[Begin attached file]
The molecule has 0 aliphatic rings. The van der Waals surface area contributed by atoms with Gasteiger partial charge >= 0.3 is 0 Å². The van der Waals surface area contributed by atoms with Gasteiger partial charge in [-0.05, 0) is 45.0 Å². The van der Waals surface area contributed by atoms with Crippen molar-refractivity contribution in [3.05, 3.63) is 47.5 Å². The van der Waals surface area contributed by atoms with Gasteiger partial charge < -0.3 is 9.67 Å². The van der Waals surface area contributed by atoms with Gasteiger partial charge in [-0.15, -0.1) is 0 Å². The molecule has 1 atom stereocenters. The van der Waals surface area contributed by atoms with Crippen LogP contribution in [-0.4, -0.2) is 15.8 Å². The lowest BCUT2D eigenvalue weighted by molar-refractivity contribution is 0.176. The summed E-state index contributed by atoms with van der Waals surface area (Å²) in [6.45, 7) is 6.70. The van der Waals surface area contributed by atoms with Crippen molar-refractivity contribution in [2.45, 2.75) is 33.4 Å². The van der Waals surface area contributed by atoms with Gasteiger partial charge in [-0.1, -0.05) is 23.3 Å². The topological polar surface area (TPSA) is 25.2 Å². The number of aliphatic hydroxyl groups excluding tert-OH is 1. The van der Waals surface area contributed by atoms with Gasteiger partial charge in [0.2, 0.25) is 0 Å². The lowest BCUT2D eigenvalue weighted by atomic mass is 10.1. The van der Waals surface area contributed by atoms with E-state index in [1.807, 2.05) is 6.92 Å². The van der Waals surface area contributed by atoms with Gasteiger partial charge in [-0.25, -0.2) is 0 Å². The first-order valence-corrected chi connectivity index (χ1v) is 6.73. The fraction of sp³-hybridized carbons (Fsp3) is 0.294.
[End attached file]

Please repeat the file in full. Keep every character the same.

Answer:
The molecule has 0 aliphatic rings. The van der Waals surface area contributed by atoms with Gasteiger partial charge >= 0.3 is 0 Å². The van der Waals surface area contributed by atoms with Gasteiger partial charge in [-0.05, 0) is 45.0 Å². The van der Waals surface area contributed by atoms with Crippen molar-refractivity contribution in [3.05, 3.63) is 47.5 Å². The van der Waals surface area contributed by atoms with Gasteiger partial charge < -0.3 is 9.67 Å². The van der Waals surface area contributed by atoms with Gasteiger partial charge in [-0.15, -0.1) is 0 Å². The molecule has 1 atom stereocenters. The van der Waals surface area contributed by atoms with Crippen LogP contribution in [-0.4, -0.2) is 15.8 Å². The lowest BCUT2D eigenvalue weighted by molar-refractivity contribution is 0.176. The summed E-state index contributed by atoms with van der Waals surface area (Å²) in [6.45, 7) is 6.70. The van der Waals surface area contributed by atoms with Crippen molar-refractivity contribution in [2.45, 2.75) is 33.4 Å². The van der Waals surface area contributed by atoms with Gasteiger partial charge in [-0.1, -0.05) is 23.3 Å². The topological polar surface area (TPSA) is 25.2 Å². The number of aliphatic hydroxyl groups excluding tert-OH is 1. The van der Waals surface area contributed by atoms with Gasteiger partial charge in [0.2, 0.25) is 0 Å². The lowest BCUT2D eigenvalue weighted by atomic mass is 10.1. The van der Waals surface area contributed by atoms with E-state index in [1.807, 2.05) is 6.92 Å². The van der Waals surface area contributed by atoms with Gasteiger partial charge in [-0.25, -0.2) is 0 Å². The first-order valence-corrected chi connectivity index (χ1v) is 6.73. The fraction of sp³-hybridized carbons (Fsp3) is 0.294.